From boss-less lounging to lucrative cupcakes, Dotty Winters tackles the top five myths about self-employment.
Illustration by Claire Jones
I’ve ever been great at dealing with authority – check with my parents if you don’t believe me. When I was around 13 I had a lengthy chat with a good friend about what we wanted from our careers. After an afternoon of debate we agreed to three major aspirations:
•To drink black coffee
•To wear trouser suits
•To have a PA
I say she was a good friend, although a truly good friend would have warned me straight away what a terrible look trouser suits are for me. Nonetheless my career has involved all of those things and none of them made me happy (one of them gave me palpitations).
After years of swanning around other people’s businesses in my trouser suit, I eventually found my way into self-employment – the natural home of people who go through life convinced they can do things better than other people. So now I have a business and get to spend my working life not wearing trouser suits while helping other people to grow their own escape route business.
It’s a route that more and more of us are choosing. But it can be hard to get good information to inform your decision to move to self-employment. So here are the Top Five Myths that you need to understand before you decide to take the plunge.
Before you embark on self-employment, ask yourself one question: just how much do you really enjoy eating lentils?
1. You won’t have a boss
For many people the biggest appeal of being self-employed is that you no longer have to answer to your boss. After years of biting your tongue, laughing at appalling jokes and daydreaming about crushing laxatives into their cuppa the idea of being boss-less can certainly feel appealing. However, any successful self-employment venture is going to require customers or clients: and without the buffer provided by a boss or organisation they quickly become your boss. Until you are in a position to pick and choose the clients you work with (which, depending on the success of your venture and the size of your mortgage, can take years) you may find you’ve swapped one demanding idiot for several demanding idiots who all expect your immediate attention.
2. You can choose the hours you work
On the face of things this statement is literally true; you can choose the hours you work. Except of course:
• You’ll probably have to be available during the regular working hours of your clients or customers.
• If you work internationally your availability may need to stretch several time zones.
• If you do any sort of face-to-face delivery of a service or performance, that will need to be delivered at a time to suit your customers.
• You’ll need to fit in all the hours it takes to do your job; most business owners who are self-employed work significantly longer hours than employees.
• You’ll also need to find time to do all the admin, tax returns and paperwork associated with your self-employment.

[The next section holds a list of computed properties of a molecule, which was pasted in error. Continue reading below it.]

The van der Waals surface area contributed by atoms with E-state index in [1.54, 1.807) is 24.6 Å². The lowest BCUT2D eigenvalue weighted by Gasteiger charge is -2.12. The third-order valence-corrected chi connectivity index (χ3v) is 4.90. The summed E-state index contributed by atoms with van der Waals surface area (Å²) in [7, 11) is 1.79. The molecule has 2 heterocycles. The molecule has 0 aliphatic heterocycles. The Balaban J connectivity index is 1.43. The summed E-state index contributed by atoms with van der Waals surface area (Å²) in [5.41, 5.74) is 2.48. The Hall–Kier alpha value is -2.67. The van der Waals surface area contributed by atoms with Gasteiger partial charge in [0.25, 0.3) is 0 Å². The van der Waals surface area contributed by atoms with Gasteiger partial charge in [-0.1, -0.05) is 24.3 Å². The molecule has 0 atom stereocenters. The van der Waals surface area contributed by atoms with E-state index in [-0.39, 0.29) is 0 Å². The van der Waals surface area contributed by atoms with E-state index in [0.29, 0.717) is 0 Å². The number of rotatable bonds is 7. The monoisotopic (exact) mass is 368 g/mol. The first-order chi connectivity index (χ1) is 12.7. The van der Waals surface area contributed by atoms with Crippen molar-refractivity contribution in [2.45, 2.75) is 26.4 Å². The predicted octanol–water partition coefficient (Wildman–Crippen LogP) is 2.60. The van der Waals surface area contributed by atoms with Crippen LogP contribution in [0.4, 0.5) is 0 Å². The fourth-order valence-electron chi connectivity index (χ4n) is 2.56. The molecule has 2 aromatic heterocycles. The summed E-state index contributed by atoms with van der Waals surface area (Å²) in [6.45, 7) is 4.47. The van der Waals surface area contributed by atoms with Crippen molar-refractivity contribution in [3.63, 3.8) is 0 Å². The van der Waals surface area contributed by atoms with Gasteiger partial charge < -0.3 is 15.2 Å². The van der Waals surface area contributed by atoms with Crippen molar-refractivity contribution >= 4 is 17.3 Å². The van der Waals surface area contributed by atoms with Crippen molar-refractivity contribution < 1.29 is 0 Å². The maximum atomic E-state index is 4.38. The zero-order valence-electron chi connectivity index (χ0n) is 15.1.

• You probably won’t have allocated days off or holidays.
3. You can make a living doing what you love
You might be able to make a living doing what you love; lots of people do. But loving doing something will not guarantee:
• That you are good enough at it to make a living doing it. If you ask your friends and family they will all tell you that you are good enough to do it as a job, but they may not be bona fide business experts and we’ve all seen people on telly whose families told them they could sing.
• That it’s profitable. Cupcakes may be tons of fun, but if you’re making a profit of 40p per cake you will need to sell a massive number per day to feed the wine habit you will inevitably develop as a result of the daily grind of trying to sell cupcakes.
• That there is a market. Those crochet glasses cases are simply darling, honestly they are. But seriously?
4. You’ll make more money than you would in employment
Nope. Some do, many more don’t, and even the very best often have to wait months, if not years, before they can afford to pay themselves a decent salary. Before you embark on self-employment, ask yourself one question: just how much do you really enjoy eating lentils?
5. It will improve your future job prospects
You’re a self-starter, you have gumption and you’ve filled that potentially blank space on your CV with your own exciting venture. But to an employer you are a bloody liability. All too often your potential employer will see only three options:
• You’ve failed as an entrepreneur. This is hardly a ringing endorsement.
• Your self-employment has hit a hitch; you’re only looking for a job to tide you over then you’ll be off.
• You are a great entrepreneur and therefore utterly unmanageable and you’ll probably be after their job within a few days.
I’m a huge fan of self-employment. Personally I wouldn’t go back – I like not having to wear trouser suits too much. But I do think it’s a world that it’s best to enter with your eyes wide open. Good luck, whatever you decide.
Nascent stand-up, fan of fancy words, purveyor of occasional wrongness, haphazard but enthusiastic parent, science-fan, apprentice-feminist.